By Samantha Newman-
On March 19th I was lucky enough to have the opportunity to attend Silicon Valley Comic Con. This was the first year there was a Comic Con in the Silicon Valley and the idea was conceived by Apple’s co-founder, Steve Wozniak. I have been going to Anime Expo (AX) since I was 11, so I knew what to expect from Comic Con: long lines, a lot of shopping, and a few interesting panels. However, I knew the most important part of my day was interviewing Menlo College alumnus, Lenny Romero. This turned out to be quite the mission.
The registration line was not too bad, nothing could beat AX’s notoriously long lines (now greatly reduced thanks to EventBrite handling their ticketing). Nonetheless, there were a lot of people in a small area which made for a long wait. After getting my bracelet, I headed upstairs to the exhibit halls where Lenny was showcasing his artwork. I was confused as I came to the entrance of the hall only to find several crowded lines where people had to tap their bracelet to enter. This was new to me. At AX we would just hold our badges up and be let in, but that was not the case here. After navigating the crowd I finally got to Lenny and had a chance to interview him
Lenny Romero graduated last year (2015), and has been doing freelance artwork since. Almost all his prints were sold out by the time I arrived at his table in the artist’s alley, which meant a successful convention for any artist. After some introductions I interviewed Lenny about his time at Menlo, and his career as an artist:
“So what was your major at Menlo?” I began with.
“My major was Business Management with a focus in Sports Management,” Lenny responded, while letting a potential customer know he could look through his portfolio.
“Do you feel like your major has helped you at all with your art career?”
“I won’t say a ton, I feel like my major gets a little background into it, but my artwork drives itself. I’m really into what I do. It really is my driving force and what I love, so [my major] helps, but I’d say it’s all me.”
“Is this what you want to do as a career?”
“Yes. Absolutely. I want to do this for the rest of my life, if I can. Especially if it’s as amazing as today.”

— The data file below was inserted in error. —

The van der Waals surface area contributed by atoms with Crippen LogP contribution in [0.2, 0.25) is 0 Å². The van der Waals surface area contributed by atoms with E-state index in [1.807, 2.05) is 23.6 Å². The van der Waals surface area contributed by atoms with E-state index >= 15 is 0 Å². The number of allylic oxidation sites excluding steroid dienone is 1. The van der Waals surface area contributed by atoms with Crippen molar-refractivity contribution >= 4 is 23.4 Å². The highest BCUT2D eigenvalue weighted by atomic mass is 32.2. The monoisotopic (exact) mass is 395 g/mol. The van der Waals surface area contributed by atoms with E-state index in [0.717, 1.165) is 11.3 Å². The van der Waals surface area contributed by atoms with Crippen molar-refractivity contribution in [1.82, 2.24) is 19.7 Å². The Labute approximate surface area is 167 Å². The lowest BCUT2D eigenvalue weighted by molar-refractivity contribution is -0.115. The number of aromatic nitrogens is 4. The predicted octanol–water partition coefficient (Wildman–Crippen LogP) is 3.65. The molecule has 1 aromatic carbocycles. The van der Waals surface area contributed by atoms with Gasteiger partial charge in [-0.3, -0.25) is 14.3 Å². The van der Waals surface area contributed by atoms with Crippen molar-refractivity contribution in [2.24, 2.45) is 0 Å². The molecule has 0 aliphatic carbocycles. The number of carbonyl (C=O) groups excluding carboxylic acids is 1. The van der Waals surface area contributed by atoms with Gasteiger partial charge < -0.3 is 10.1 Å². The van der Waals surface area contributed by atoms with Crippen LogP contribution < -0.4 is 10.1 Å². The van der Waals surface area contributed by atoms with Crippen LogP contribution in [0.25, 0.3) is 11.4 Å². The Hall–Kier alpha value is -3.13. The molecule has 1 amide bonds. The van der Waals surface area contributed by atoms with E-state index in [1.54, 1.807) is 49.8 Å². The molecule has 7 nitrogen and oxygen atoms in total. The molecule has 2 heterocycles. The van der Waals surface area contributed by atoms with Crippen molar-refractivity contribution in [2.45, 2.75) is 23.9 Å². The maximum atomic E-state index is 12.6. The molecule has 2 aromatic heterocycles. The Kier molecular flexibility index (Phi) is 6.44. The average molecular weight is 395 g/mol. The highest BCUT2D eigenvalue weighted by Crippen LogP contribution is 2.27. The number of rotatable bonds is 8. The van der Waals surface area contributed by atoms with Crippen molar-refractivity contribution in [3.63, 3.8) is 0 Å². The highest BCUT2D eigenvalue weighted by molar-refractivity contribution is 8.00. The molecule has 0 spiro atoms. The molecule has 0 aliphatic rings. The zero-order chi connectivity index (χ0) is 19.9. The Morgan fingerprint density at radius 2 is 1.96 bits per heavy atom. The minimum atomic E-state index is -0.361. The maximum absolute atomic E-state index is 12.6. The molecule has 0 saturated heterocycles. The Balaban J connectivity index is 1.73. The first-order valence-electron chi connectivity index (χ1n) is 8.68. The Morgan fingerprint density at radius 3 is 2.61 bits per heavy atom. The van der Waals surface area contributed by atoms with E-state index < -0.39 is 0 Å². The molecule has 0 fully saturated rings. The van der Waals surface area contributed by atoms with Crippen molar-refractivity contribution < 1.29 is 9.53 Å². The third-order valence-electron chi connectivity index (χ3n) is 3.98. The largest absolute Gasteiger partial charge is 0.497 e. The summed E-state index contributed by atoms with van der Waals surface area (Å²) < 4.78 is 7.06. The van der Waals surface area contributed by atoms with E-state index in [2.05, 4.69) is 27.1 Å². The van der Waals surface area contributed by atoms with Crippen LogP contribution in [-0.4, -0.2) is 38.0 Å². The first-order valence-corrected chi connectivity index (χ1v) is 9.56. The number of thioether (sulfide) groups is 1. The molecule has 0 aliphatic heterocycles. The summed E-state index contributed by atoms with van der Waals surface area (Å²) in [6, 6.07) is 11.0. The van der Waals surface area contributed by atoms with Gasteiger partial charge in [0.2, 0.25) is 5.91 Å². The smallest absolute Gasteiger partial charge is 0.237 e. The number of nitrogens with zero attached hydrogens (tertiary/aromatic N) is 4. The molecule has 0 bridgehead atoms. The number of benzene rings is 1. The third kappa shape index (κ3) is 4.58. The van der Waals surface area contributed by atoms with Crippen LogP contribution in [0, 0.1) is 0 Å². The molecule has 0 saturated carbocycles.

“What’s the most gratifying part of your artwork?”
“People coming by and telling me how amazing my work is. How incredible it is. How unique my art is. I know people have similar work to mine, but it still feels good to hear that.”
“Is there anything you miss about Menlo College?”
“I miss my friends. Haha. I mean I miss college, because it’s college. You know living in the real life right now, got responsibilities. I miss my friends, I miss wrestling. The professors too…you know, Kovas, Alamar, and Caroll. I hope Caroll knows that! Also Francis Turner! Wow I guess all of them.”
“What have you been doing since graduating?”
“Mostly since graduating I’ve been doing this. You know, selling my art. My first convention was in September. My first table was two cubes at the side and my portfolios. As I’ve grown, I’ve gotten more cubes to put my art because I’ve built up a lot more art. I started out with two prints and now have 12 prints. And I sold out today!”
“What was the first convention you did?”
“Wizard World, which was at the same place as here, San Jose Convention Center.”
“Where are you from Originally?”
“Oh nice, I’m from L.A. too, you ever been to Anime Expo?”
“Yeah of course! I hear that they’re not that good to the artists though, so I don’t know if I’ll sell there.”
“Is there anything else you’re going to be doing at the convention?”
“Nah, not really. Maybe walk around and check out the other artists, buy some of their art, support them since they supported me.”
“Awesome, well thank you so much for the interview.”
I left Lenny to try and make a late afternoon Q&A panel with Adam Savage, who was the co-host of MythBusters. I battled my way through tight crowds again where I discovered that not only did one need to scan the bracelet to get into the exhibit hall, but to get outside as well. I made my way downstairs and quickly realized that the number of people lined up for the panel wouldn’t fit the seats allotted in the panel room. In the confusion of the crowd, I slipped in as the doors opened, took a seat mid-center, and breathed a sigh of relief when I realized no one seemed to notice or care.
After the panel was over, I left feeling excited about science. Listening to Adam will do that to you. His own interest in science shows when he speaks, and makes you feel inspired and excited with him. I went back into the exhibit hall to try and find something to take home as memorabilia. There were so many people that it was difficult to look at the merchandise and I didn’t find anything that really called out to me, or that I didn’t already have (I’m always on the lookout for Predator or Alien things). I eventually gave up and went back to the artist alley, but found that the art was somewhat lacking in quality or their subjects didn’t interest me. I typically avoid prints and seek out buttons, stickers, and bookmarks because I hate buying a print and it becoming bent on the way home. It was no wonder Lenny’s art had sold out so quickly; he was the best artist there. I checked out some of the Star Wars booths and the cartoon history museum, but eventually decided I was content with my experiences and left.
Overall, the convention had a good fun spirit, but they should consider finding a bigger venue, especially if they plan to grow in attendance.
I wish Lenny the best in his artistic endeavors and was happy to see he was doing well with selling his artwork and following his dream.
Check out some of his artwork on his Instagram: https://www.instagram.com/lenzations/